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This is peasant food of the most warming and comforting kind. It is really a soup, but a particularly thick one. You will find as many different versions of this dish as there are types of pasta. In fact, I have seen this made with tagliatelle, bìgoli and penne, none of which seem right to me. I like the pasta to be roughly the same size as the beans. At POLPO we use macaroni and we finish with a little rosemary oil as an aromatic flourish.

+ Ingredients

500g dried borlotti beans
1 handful of rosemary
1 garlic clove, halved
1 onion, cut into wedges
Flaky sea salt and black pepper
200ml extra virgin olive oil, plus extra for beans
1 litre tomato sauce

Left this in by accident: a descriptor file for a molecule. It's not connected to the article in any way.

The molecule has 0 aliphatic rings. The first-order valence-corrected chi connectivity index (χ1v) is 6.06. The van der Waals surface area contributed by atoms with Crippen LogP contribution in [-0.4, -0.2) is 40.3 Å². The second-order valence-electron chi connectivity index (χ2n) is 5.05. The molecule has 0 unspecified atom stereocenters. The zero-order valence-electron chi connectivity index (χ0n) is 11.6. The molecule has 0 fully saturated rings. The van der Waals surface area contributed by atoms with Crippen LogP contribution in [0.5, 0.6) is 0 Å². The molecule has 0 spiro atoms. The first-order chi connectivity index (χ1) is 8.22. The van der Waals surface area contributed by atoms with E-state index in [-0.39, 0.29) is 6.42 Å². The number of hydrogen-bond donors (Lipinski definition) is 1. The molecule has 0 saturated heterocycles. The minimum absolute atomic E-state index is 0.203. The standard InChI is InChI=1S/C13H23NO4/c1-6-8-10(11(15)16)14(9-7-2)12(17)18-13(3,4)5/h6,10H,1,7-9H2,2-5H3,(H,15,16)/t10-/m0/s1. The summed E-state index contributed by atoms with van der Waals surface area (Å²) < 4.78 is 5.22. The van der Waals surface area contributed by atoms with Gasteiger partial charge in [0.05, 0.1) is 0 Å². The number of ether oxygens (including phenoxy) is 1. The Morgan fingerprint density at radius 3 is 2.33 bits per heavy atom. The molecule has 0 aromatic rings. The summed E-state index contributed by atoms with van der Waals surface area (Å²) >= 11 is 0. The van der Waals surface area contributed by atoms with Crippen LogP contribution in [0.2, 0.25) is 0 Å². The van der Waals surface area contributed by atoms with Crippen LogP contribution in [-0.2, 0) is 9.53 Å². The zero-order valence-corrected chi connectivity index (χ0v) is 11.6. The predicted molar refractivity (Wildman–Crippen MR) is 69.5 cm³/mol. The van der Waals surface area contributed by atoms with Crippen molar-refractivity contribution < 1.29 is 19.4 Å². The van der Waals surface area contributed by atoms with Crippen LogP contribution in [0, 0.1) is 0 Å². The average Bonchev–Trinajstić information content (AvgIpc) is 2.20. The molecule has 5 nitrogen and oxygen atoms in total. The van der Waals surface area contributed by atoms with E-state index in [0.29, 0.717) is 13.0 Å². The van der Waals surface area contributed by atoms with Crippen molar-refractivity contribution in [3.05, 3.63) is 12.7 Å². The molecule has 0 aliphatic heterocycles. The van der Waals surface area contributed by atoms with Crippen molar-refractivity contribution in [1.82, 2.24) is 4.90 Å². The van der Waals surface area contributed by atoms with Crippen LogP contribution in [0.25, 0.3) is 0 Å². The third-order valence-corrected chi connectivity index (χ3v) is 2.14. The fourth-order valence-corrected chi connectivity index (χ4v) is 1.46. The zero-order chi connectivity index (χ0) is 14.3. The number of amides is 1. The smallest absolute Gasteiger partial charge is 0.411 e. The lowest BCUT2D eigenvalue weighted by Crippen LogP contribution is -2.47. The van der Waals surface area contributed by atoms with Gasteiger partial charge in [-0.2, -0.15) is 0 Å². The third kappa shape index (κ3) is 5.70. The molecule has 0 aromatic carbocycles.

150g small dried macaroni

+ Method

Soak the dried beans overnight in cold water. Rinse and drain the beans and place them in a large, heavy-based saucepan. add water to cover the beans by about 3cm and put in half the rosemary sprigs, 1 garlic half and the onion. Bring to the boil, reduce the heat to a simmer and cover with a lid. Cook until tender (probably about 45 minutes“1 hour) then drain, remove the garlic and onion and season while still warm. Add a nice splash of olive oil. Set aside.

To make the rosemary oil, chop the leaves from the rest of the rosemary as finely as possible, place them in a deep bowl with a pinch of salt and the remaining garlic half, finely chopped, and the olive oil. Combine and taste. Set aside.

Gently heat the tomato sauce in a separate pan while cooking the macaroni in plenty of salted water until they are just al dente. Drain the pasta, throw it into the heavy-bottomed pan with the beans and then add enough of the tomato sauce to the beans and cooked pasta to create a
thick soup. Check the seasoning and ladle into large soup bowls.

Spoon a little of the rosemary oil over each bowl of the thick soup before serving.

For six to eight